There is a social media clique that entertains itself with jokes about live-tweeting events such as root canals, hysterectomies, and marital counseling sessions. The jokes work if you agree with their subtext: that we’ve all gotten much too comfortable with sharing the intimate moments we used to shield with curtains and confidentiality agreements. Posting pictures of children and wedding kisses has proven to be the top of a slippery slope into instantaneous updates of which body part is being squished into which medical device, and transcription of conversations as if life were now vocalized in front of a court reporter.
Scott Simon has helped to plant a flag in a new frontier of sharing. The Saturday host of NPR’s Weekend Edition found himself summoned to his mother’s hospital bedside in Chicago at the end of July. From that perch, he tweeted details of her fatal decline to his nearly 1.3 million Twitter followers. He shared sweet moments, like their duets to the tunes of their favorite musicals; funny moments, like her lamentation that death was taking her so long because she’s “late for everything”; and practical moments, like his efforts to find an air mattress to sleep on beside her bed. At one point, he tweeted that he loved holding his mother’s hand, and hadn’t done so for far too long.
He tweeted that her heart rate was dropping. He tweeted that the heavens over Chicago had opened, and that his mother had “stepped onstage.” Patricia Simon Newman died on July 21, at the age of 84.
At that point, her son continued tweeting about her, only this time the subject turned towards her burial, and telling her grandchildren that she had died, and completing a change of address form for her with the U.S. Postal Service. “Wish I knew to where….,” he quipped.
There was an outpouring of response to Simon’s modern documentary of the passage from life to death. Many reported that they were crying along with him, while others were appalled that he would share such a private moment – in many ways, someone else’s private moment – with hundreds of thousands of strangers. Some even mocked him.
Simon insists that he tweeted with a sense of “proportion and delicacy,” and that he didn’t share anything that he thought she would be uncomfortable with. Even Simon’s critics acknowledged that perhaps the public diary-making helped him process his grief. One detractor admitted that no one was forcing him to read the tweets he didn’t want to read.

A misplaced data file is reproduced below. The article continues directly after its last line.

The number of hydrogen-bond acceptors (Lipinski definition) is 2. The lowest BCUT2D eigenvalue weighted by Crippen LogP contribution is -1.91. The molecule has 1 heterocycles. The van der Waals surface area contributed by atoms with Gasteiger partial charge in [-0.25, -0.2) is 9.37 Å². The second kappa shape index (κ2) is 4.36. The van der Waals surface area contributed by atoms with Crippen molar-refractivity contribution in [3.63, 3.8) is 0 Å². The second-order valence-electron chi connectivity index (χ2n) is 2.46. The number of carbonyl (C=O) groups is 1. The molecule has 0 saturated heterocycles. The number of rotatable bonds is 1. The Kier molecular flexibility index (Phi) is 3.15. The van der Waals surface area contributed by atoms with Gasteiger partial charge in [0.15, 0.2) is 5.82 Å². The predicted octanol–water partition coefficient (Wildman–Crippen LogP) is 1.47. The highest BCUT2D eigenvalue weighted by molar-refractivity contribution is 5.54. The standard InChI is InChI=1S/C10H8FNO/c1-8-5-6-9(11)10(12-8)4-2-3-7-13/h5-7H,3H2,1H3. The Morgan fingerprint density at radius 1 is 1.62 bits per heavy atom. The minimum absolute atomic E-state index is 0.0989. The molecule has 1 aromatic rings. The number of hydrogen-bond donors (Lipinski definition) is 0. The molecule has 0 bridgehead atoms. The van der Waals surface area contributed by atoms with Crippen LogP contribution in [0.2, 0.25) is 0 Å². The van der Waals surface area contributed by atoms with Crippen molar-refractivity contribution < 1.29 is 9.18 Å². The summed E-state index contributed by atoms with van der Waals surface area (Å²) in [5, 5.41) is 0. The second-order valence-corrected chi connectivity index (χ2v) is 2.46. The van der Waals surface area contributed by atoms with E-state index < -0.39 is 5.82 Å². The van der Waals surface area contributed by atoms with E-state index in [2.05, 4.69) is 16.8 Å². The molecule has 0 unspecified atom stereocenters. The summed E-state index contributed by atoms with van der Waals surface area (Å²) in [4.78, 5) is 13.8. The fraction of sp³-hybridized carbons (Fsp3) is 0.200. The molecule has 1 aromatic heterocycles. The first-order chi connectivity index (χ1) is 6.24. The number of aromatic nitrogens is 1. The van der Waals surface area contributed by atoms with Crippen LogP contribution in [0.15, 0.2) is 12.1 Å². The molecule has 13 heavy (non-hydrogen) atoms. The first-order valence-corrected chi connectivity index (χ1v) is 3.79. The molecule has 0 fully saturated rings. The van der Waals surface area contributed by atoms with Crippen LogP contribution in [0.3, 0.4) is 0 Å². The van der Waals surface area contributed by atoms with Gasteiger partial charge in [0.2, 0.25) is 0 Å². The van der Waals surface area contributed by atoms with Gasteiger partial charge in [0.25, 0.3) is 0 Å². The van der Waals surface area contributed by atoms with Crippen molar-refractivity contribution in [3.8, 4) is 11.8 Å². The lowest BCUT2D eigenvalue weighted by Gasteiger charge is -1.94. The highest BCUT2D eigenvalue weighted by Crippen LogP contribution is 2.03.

Therein lies, perhaps, the whole point. Twitter, and all social media, is what we make of it. It can be a source of banal updates, like those announcements that you’ve woken up or that you bought new shoes. It can be a vehicle for bonding, reunion, revenge, self-destruction, breaking up, reconciliation, and bullying. It can deliver the news, the weather, and the sporting event. It can bring the noise, the funk, and the funny.
Twitter is so utterly flexible that it is one of the few products that can be all things to all people. The trouble lies in successfully curating your space, in filtering through the filters to create the online community you want to live in. Even after you’ve found the right neighbors, though, there is no guarantee that the rules of your neighborhood association – which exist only in your brain – will always be followed. You might have chosen the Tweeter you’re going to let pass through the gates of your “follow” button, but you can’t choose his or her every tweet.
Would I tweet about my mother dying? Probably not. If I was holding my mother’s hand as she concentrated on breathing her last breaths, I hope that I would be present enough to grasp that hand with both of mine. I hope that I would not try to free one up so that I could one-hand a quick status update to let my “friends” know I was holding my mother’s hand as she concentrated on breathing her last breaths.
Simon chose a different route, and I don’t have the energy to judge him for it. I am sure he is not wasting any energy getting riled up over my tweets that quote my children or snarkily summarize my parenting frustrations. In fact, I don’t even follow Simon on Twitter, and he certainly doesn’t follow me. Even if we did have a mutual admiration society, I would skim past his death-tweeting in the same manner I skim past that comedian’s announcements about his bathroom activities and that actress’s lamentations that she can’t decide what to wear to the awards ceremony.
There are few rules in life, so there necessarily must be few rules in the manner we choose to document life. If we’re trying to do unto others as we would have them do unto us in the three-dimensional world, we should at least do that in the one-dimensional sphere.
Scott Simon needed to type his pain into the void. Give him the void. He’ll share it with you when you need to type about the smoothie you ordered at breakfast.
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